What is poison ivy?
Poison ivy, along with poison oak and sumac, is a non-flowering plant that can cause allergic reactions after skin contact, with symptoms ranging from mild to severe. It is found throughout the United States and Canada, except for in the far West, desert areas and high altitudes.
What are the varieties?
There are two basic varieties: climbing (toxicodendron radicans), and nonclimbing (toxicodendron rydbergii). These can interbreed, however, and both varieties look similar, may grow in the same areas, and result in many of the same symptoms.
What are the causes?
Poison ivy is usually contracted by touching the leaves of the poison ivy plant and absorbing the oil present in the leaves, vines, and root. This oil, called urushiol, causes an allergic reaction after the first sensitizing exposure. Contact usually results in a reaction, typically an itchy, red rash with bumps or blisters.
Who is likely to get it?
Susceptible people who spend time around poison ivy are at risk. Also, poison ivy oils can cling to humans, animals and fabrics, and can be spread via secondary contact rather than by touching the plant itself. A reaction can also be triggered via inhaling smoke from a fire that contains poison ivy. Some people appear to be immune to poison ivy, and others can become immune over time, but immunity to poison ivy can come and go - never assume immunity will continue indefinitely.
What are the symptoms, how is it diagnosed, and how can you prevent its spread?
The allergic reaction to poison ivy usually starts with a small itchy area that grows into a rash that is itchy and red with bumps or blisters. It can appear wherever contact was made with the oils of the plant, typically exposed areas such as hands and arms, legs and feet. Since it can be transferred to other areas of the body, you should avoid touching other parts of the body immediately after exposure. However, once the rash has appeared, the oil has been absorbed and the chances of spreading the reaction to other people and other areas of the body are limited, although urushiol oils left on clothing and pets can still be transferred to skin. If liquid-filled blisters emerge, they contain mostly water and will not spread the rash they break.
Prompt treatment - within a few hours of exposure - can limit symptoms. Rinsing affected areas with plenty of cold water immediately after exposure can help. Washing with rubbing alcohol within the first few hours may also help remove the oil. An over-the-counter product known as Tecnu lotion also works well to remove the oil up to 24 hours after contact. Call your physician as soon as possible after exposure for early treatment options.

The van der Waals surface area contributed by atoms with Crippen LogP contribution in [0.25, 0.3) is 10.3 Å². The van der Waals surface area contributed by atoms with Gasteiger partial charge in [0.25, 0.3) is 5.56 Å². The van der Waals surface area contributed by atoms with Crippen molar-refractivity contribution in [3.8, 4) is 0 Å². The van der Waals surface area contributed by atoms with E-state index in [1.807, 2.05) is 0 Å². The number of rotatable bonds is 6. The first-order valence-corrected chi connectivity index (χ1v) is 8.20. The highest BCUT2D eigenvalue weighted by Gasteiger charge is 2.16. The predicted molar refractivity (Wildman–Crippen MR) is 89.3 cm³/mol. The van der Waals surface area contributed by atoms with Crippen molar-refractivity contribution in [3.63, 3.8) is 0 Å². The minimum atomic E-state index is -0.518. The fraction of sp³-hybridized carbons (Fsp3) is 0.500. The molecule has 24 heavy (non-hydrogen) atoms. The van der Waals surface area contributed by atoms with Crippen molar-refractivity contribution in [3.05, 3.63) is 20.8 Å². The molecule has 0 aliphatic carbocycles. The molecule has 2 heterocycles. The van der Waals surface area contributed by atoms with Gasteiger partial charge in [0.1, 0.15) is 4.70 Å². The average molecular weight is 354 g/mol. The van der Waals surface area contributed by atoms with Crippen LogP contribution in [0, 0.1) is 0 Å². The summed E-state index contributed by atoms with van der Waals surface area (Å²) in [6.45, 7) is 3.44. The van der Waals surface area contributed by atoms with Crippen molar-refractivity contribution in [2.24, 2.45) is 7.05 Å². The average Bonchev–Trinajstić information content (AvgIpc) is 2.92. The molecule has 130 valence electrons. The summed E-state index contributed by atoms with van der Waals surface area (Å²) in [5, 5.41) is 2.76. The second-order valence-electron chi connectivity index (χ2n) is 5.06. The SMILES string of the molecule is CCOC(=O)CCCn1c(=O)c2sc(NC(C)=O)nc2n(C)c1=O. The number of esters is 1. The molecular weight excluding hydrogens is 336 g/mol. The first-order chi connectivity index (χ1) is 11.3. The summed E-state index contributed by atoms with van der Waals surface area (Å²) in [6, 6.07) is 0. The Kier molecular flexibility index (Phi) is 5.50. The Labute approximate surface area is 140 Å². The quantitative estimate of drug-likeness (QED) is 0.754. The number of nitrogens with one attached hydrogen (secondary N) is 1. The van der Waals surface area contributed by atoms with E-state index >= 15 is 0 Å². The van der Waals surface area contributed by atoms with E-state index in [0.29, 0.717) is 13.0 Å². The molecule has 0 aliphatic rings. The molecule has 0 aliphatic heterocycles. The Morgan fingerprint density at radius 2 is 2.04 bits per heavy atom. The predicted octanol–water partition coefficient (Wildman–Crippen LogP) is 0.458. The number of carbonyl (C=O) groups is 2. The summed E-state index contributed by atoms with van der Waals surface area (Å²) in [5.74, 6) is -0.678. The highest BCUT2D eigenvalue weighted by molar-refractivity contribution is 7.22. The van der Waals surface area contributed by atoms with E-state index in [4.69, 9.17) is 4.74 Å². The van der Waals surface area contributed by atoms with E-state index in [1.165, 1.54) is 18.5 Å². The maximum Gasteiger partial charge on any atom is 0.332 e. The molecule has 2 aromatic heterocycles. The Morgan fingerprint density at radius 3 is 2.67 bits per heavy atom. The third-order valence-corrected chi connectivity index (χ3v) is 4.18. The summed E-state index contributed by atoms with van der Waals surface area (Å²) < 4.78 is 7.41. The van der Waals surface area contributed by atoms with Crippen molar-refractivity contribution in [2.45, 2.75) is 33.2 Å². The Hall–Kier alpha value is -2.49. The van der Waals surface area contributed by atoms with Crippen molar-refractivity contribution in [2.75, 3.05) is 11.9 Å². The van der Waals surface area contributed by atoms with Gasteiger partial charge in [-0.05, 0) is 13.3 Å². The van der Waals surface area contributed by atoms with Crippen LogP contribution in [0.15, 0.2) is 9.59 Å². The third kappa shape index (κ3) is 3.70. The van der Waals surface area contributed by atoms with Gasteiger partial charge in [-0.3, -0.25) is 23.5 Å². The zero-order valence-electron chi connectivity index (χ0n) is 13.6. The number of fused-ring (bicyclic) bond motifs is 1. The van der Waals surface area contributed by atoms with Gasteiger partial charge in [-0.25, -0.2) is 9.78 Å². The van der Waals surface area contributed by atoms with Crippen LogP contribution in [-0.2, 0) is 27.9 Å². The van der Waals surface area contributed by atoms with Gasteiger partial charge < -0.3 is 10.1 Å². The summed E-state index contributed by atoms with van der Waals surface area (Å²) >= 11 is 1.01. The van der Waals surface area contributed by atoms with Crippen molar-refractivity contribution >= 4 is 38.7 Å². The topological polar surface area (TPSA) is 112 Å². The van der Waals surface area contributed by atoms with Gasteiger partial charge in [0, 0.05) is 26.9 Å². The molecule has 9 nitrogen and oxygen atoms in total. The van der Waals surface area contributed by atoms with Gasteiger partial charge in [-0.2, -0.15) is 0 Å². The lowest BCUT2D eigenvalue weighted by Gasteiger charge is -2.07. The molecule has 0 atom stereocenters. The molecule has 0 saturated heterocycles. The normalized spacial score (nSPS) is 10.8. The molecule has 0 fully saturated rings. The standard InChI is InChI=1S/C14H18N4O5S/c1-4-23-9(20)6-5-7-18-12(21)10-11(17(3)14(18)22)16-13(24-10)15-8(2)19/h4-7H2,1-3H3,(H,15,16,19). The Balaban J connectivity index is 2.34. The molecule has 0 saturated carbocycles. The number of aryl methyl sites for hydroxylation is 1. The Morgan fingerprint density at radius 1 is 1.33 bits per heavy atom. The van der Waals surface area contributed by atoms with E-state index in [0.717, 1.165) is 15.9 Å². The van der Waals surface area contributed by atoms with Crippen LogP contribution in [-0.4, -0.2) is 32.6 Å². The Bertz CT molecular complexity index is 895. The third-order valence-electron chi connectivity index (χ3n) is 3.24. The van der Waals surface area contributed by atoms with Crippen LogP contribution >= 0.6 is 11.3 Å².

If the itching has begun to develop, run hot water - as hot as you can stand - on the affected areas. The itching will briefly become intense, but then will stop for several hours, as the nerves that convey the sensory information to the brain become overloaded and quit. Repeat the hot water treatment as necessary. Itching may also be relieved withcalamine lotion. Skin irritated by scratching can be soothed with aloe vera gel. Help prevent future cases of poison ivy by knowing what poison ivy looks like and avoiding it, and wearing protective clothing when in areas where it may be present.
What is the conventional treatment?
Serious cases of poison ivy require medical supervision and prescription treatment - contact your physician if you run a fever of 101 degrees or higher, if blisters ooze pus, or if the rash is widespread or near sensitive areas such as eyes, mouth or genitals. Less serious cases can be treated with over-the-counter remedies such as creams that block the oil from getting into your skin.
What are the therapies Dr. Weil recommends?
Dr. Weil recommends witch hazel (Hamamelis virginiana) to treat poison ivy blisters. Available in liquid distillation, it is available at any drug store. It can be used by adults and children; apply topically as needed.